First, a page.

Devoted to Worshiping Together

42 And they devoted themselves to the apostles’ teaching and the fellowship, to the breaking of bread and the prayers. 43 And awe came upon every soul, and many wonders and signs were being done through the apostles. 44 And all who believed were together and had all things in common. 45 And they were selling their possessions and belongings and distributing the proceeds to all, as any had need. 46 And day by day, attending the temple together and breaking bread in their homes, they received their food with glad and generous hearts, 47 praising God and having favor with all the people. And the Lord added to their number day by day those who were being saved.

Acts 2:42-47

19 Therefore, brothers, since we have confidence to enter the holy places by the blood of Jesus, 20 by the new and living way that he opened for us through the curtain, that is, through his flesh, 21 and since we have a great priest over the house of God, 22 let us draw near with a true heart in full assurance of faith, with our hearts sprinkled clean from an evil conscience and our bodies washed with pure water. 23 Let us hold fast the confession of our hope without wavering, for he who promised is faithful. 24 And let us consider how to stir up one another to love and good works, 25 not neglecting to meet together, as is the habit of some, but encouraging one another, and all the more as you see the Day drawing near.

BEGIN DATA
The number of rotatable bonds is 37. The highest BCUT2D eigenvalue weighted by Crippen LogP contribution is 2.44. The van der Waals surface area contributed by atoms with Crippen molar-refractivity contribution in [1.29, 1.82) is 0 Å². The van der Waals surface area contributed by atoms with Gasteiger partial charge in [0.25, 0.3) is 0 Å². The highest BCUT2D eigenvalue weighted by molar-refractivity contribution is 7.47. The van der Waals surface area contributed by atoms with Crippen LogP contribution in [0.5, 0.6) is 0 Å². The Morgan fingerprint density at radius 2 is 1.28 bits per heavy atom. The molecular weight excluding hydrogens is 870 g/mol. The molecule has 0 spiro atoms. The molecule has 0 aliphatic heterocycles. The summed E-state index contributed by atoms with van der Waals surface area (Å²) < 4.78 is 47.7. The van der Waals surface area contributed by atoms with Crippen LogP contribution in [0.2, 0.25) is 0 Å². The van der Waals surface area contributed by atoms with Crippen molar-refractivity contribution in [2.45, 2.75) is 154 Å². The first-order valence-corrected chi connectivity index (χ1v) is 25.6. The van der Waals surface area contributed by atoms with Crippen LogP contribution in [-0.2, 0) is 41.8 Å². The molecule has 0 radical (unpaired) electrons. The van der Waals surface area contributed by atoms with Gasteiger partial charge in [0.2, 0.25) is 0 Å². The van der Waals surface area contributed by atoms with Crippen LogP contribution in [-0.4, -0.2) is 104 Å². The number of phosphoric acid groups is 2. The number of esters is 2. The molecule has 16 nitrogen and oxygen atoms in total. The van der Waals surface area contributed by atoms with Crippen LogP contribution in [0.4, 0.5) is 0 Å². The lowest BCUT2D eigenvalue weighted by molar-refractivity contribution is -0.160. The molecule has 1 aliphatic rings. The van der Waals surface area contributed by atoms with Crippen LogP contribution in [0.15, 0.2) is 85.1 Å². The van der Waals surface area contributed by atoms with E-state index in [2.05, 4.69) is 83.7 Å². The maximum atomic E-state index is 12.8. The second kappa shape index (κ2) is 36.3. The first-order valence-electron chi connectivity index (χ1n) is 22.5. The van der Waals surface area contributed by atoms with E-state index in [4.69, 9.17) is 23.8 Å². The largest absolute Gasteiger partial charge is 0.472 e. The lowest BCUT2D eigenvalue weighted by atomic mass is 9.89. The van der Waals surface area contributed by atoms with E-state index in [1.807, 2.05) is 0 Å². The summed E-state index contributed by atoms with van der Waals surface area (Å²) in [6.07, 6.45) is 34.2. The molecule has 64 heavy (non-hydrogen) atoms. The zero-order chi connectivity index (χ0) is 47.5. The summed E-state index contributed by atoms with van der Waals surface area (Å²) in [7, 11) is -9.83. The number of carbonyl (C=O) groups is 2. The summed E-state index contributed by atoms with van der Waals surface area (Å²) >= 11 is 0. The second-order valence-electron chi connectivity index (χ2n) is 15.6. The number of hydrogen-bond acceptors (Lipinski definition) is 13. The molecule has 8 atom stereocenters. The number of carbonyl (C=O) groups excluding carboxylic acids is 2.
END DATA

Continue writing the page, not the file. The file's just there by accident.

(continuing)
Hebrews 10:19-25

So he came to a town of Samaria called Sychar, near the field that Jacob had given to his son Joseph. Jacob’s well was there; so Jesus, wearied as he was from his journey, was sitting beside the well. It was about the sixth hour.

A woman from Samaria came to draw water. Jesus said to her, “Give me a drink.” (For his disciples had gone away into the city to buy food.) The Samaritan woman said to him, “How is it that you, a Jew, ask for a drink from me, a woman of Samaria?” (For Jews have no dealings with Samaritans.) 10 Jesus answered her, “If you knew the gift of God, and who it is that is saying to you, ‘Give me a drink,’ you would have asked him, and he would have given you living water.” 11 The woman said to him, “Sir, you have nothing to draw water with, and the well is deep. Where do you get that living water? 12 Are you greater than our father Jacob? He gave us the well and drank from it himself, as did his sons and his livestock.” 13 Jesus said to her, “Everyone who drinks of this water will be thirsty again, 14 but whoever drinks of the water that I will give him will never be thirsty again. The water that I will give him will become in him a spring of water welling up to eternal life.” 15 The woman said to him, “Sir, give me this water, so that I will not be thirsty or have to come here to draw water.”